The boys are using the blackboard now to leave us some hints. The chocolate, ice cream, Wii games and money are expected but "Patches for Tiss' pants"?? Why is it that every pair of pants he has have rips in the right knee, is his right knee sharper than the left?

Tiss goes to volleyball training twice a week at the Riga Volleyball School.  He didn't want to go today, had a tanty before getting in the car.  I ask you:  who wouldn't want to go to volleyball when they were greeted with this lovely mural everytime they entered the building? (that's only a detail above... you should see the whole thing). 


It's all misty and muddy in the country at the moment.  We were there on the weekend and went for a long ramble through the fog.  Hid our first geocache, amongst the oaks, looking over the water.  See who else is brave enough to trudge through the mud, and find it under a mossy rock...

About ten years ago I bought an old album at the local pawn shop.  I normally stay away from the old black-and-white photos on sale at antique stores – because although the images are often fascinating, they are also totally removed from the context of family ancestry or historical setting, and I find the ethics of ripping apart old family albums to make a few dollars totally odious.  But I couldn’t stop myself from paying 4 lats ($8) for this album.  It was an instinctual thing at the time – what caught my eye was the fact that the album was completely intact.  From the old leather cover with a metal floral decal, to the inscription “To commemorate your confirmation, 26 May 1927”, to the carefully placed photos on every page.  When I noted to good condition of the album – the cardboard pages printed with green acorns – I imagined someone else buying it, removing all the photos and throwing them away, so that they could put their own photos in.   So I bought the album: to protect it, I guess.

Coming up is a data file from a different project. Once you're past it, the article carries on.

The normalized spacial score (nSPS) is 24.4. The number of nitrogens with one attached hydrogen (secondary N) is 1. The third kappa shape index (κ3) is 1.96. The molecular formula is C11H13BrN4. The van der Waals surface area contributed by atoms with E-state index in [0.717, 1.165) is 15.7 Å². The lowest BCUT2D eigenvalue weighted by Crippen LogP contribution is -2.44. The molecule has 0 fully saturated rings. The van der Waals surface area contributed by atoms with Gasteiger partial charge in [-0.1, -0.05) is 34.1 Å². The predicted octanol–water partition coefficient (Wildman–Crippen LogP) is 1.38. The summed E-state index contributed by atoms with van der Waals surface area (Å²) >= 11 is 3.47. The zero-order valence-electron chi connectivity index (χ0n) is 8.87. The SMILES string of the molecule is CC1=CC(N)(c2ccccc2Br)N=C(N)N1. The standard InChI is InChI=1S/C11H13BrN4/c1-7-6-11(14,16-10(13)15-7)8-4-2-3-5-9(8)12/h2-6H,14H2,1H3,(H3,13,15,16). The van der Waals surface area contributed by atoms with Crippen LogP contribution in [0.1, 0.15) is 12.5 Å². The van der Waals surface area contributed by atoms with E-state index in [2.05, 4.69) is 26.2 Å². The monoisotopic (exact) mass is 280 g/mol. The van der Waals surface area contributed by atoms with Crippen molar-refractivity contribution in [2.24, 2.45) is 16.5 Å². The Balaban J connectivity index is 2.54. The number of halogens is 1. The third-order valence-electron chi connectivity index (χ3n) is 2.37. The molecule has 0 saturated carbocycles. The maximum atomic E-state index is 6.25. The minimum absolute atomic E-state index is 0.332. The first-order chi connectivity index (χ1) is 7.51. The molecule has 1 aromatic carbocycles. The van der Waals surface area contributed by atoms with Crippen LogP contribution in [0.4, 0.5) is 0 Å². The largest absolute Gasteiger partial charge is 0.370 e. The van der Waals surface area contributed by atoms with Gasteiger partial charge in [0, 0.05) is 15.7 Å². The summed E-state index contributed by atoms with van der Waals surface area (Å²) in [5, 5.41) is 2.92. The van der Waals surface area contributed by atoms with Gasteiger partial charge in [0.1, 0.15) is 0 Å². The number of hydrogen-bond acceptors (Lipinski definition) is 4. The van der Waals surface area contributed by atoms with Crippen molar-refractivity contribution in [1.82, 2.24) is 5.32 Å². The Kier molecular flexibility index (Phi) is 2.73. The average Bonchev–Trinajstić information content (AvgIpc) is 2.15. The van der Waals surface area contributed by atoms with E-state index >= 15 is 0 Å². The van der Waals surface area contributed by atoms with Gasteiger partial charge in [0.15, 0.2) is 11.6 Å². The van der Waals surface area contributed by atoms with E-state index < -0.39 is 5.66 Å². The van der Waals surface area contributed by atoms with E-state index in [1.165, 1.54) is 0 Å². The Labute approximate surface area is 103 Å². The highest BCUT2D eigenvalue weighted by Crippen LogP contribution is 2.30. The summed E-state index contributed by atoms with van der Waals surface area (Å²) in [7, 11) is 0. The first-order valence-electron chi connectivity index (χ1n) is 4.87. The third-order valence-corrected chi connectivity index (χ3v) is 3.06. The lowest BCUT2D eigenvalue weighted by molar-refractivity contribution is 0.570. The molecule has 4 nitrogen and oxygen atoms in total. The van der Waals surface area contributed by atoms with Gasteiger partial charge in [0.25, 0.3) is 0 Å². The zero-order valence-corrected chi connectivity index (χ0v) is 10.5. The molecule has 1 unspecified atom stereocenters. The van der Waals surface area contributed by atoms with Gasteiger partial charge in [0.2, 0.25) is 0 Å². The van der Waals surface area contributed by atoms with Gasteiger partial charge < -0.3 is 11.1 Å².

Who knows how the album got there.  What kind of person sells their family photos?  Could it have been stolen?  Or was it trucked off with a load of stuff when someone was cleaning out the house of a deceased estate? Of course when I bought it, I had the idea that I might be able to locate the family and return it to them.  Latvia is such a small pond, so it is not a totally crazy idea.  I thought I might have been able to identify places, times, find names written on the back of the pictures - something to lead me to the family.  But this was to no avail.  None of the photos have any notes on the back of them.  Apart from the fact that the family lived in Cēsis, in the Vidzeme region of Latvia, I’ve got no leads.